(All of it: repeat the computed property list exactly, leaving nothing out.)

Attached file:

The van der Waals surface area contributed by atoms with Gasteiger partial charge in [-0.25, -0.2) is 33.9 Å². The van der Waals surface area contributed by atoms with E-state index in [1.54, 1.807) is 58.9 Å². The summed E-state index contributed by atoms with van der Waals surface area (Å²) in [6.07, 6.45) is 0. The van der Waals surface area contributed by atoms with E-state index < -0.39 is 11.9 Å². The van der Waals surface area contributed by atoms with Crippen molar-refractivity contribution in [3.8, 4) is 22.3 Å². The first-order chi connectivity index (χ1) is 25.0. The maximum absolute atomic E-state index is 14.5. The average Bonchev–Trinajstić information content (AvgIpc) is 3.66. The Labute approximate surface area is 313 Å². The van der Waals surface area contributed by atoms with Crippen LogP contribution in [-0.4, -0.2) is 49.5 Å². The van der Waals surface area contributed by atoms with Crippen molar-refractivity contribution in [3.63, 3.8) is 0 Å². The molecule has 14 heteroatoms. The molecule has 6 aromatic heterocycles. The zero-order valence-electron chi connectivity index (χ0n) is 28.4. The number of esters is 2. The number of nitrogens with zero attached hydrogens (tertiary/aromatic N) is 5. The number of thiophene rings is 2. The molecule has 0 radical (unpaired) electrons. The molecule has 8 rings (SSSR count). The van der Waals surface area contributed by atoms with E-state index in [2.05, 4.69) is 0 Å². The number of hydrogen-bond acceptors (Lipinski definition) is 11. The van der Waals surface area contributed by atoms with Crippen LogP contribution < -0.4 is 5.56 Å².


The van der Waals surface area contributed by atoms with Gasteiger partial charge in [-0.25, -0.2) is 33.9 Å². The van der Waals surface area contributed by atoms with E-state index in [1.54, 1.807) is 58.9 Å². The summed E-state index contributed by atoms with van der Waals surface area (Å²) in [6.07, 6.45) is 0. The van der Waals surface area contributed by atoms with E-state index < -0.39 is 11.9 Å². The van der Waals surface area contributed by atoms with Crippen molar-refractivity contribution in [3.8, 4) is 22.3 Å². The first-order chi connectivity index (χ1) is 25.0. The maximum absolute atomic E-state index is 14.5. The average Bonchev–Trinajstić information content (AvgIpc) is 3.66. The Labute approximate surface area is 313 Å². The van der Waals surface area contributed by atoms with Crippen LogP contribution in [-0.4, -0.2) is 49.5 Å². The van der Waals surface area contributed by atoms with Crippen molar-refractivity contribution in [3.63, 3.8) is 0 Å². The molecule has 14 heteroatoms. The molecule has 6 aromatic heterocycles. The zero-order valence-electron chi connectivity index (χ0n) is 28.4. The number of esters is 2. The number of nitrogens with zero attached hydrogens (tertiary/aromatic N) is 5. The number of thiophene rings is 2. The molecule has 0 radical (unpaired) electrons. The molecule has 8 rings (SSSR count). The van der Waals surface area contributed by atoms with E-state index in [2.05, 4.69) is 0 Å². The number of hydrogen-bond acceptors (Lipinski definition) is 11. The van der Waals surface area contributed by atoms with Crippen LogP contribution < -0.4 is 5.56 Å².